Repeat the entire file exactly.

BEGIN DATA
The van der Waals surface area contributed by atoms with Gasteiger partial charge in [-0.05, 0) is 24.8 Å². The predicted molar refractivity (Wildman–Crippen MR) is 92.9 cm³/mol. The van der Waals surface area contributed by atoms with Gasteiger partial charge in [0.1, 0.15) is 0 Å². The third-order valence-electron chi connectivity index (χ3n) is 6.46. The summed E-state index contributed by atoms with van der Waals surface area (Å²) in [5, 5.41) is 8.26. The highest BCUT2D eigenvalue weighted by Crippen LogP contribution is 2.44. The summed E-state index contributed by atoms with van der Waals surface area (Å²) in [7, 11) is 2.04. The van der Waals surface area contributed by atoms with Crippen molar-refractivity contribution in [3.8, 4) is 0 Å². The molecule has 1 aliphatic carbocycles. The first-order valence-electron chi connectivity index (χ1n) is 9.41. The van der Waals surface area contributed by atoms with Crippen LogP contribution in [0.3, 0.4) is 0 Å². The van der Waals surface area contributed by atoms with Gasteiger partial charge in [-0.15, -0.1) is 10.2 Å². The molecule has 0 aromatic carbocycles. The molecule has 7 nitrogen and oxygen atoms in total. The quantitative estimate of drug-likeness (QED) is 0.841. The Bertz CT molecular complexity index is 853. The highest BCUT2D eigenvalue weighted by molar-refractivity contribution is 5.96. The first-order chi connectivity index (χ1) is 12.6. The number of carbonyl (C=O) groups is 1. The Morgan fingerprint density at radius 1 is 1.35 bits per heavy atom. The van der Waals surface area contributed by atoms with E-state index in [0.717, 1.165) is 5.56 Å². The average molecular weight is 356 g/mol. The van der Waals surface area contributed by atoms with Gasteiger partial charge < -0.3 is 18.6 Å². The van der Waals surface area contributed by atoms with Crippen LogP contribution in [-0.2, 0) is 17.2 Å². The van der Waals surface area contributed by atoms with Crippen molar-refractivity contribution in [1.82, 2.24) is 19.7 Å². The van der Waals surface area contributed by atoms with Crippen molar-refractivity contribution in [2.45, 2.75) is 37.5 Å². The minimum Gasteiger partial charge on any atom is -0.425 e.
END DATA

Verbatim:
The van der Waals surface area contributed by atoms with Gasteiger partial charge in [-0.05, 0) is 24.8 Å². The predicted molar refractivity (Wildman–Crippen MR) is 92.9 cm³/mol. The van der Waals surface area contributed by atoms with Gasteiger partial charge in [0.1, 0.15) is 0 Å². The third-order valence-electron chi connectivity index (χ3n) is 6.46. The summed E-state index contributed by atoms with van der Waals surface area (Å²) in [5, 5.41) is 8.26. The highest BCUT2D eigenvalue weighted by Crippen LogP contribution is 2.44. The summed E-state index contributed by atoms with van der Waals surface area (Å²) in [7, 11) is 2.04. The van der Waals surface area contributed by atoms with Crippen molar-refractivity contribution in [3.8, 4) is 0 Å². The molecule has 1 aliphatic carbocycles. The first-order valence-electron chi connectivity index (χ1n) is 9.41. The van der Waals surface area contributed by atoms with Crippen LogP contribution in [0.3, 0.4) is 0 Å². The van der Waals surface area contributed by atoms with Gasteiger partial charge in [-0.15, -0.1) is 10.2 Å². The molecule has 0 aromatic carbocycles. The molecule has 7 nitrogen and oxygen atoms in total. The quantitative estimate of drug-likeness (QED) is 0.841. The Bertz CT molecular complexity index is 853. The highest BCUT2D eigenvalue weighted by molar-refractivity contribution is 5.96. The first-order chi connectivity index (χ1) is 12.6. The number of carbonyl (C=O) groups is 1. The Morgan fingerprint density at radius 1 is 1.35 bits per heavy atom. The van der Waals surface area contributed by atoms with E-state index in [0.717, 1.165) is 5.56 Å². The average molecular weight is 356 g/mol. The van der Waals surface area contributed by atoms with Gasteiger partial charge < -0.3 is 18.6 Å². The van der Waals surface area contributed by atoms with Crippen LogP contribution in [-0.2, 0) is 17.2 Å². The van der Waals surface area contributed by atoms with Crippen molar-refractivity contribution in [1.82, 2.24) is 19.7 Å². The van der Waals surface area contributed by atoms with Crippen molar-refractivity contribution in [2.45, 2.75) is 37.5 Å². The minimum Gasteiger partial charge on any atom is -0.425 e.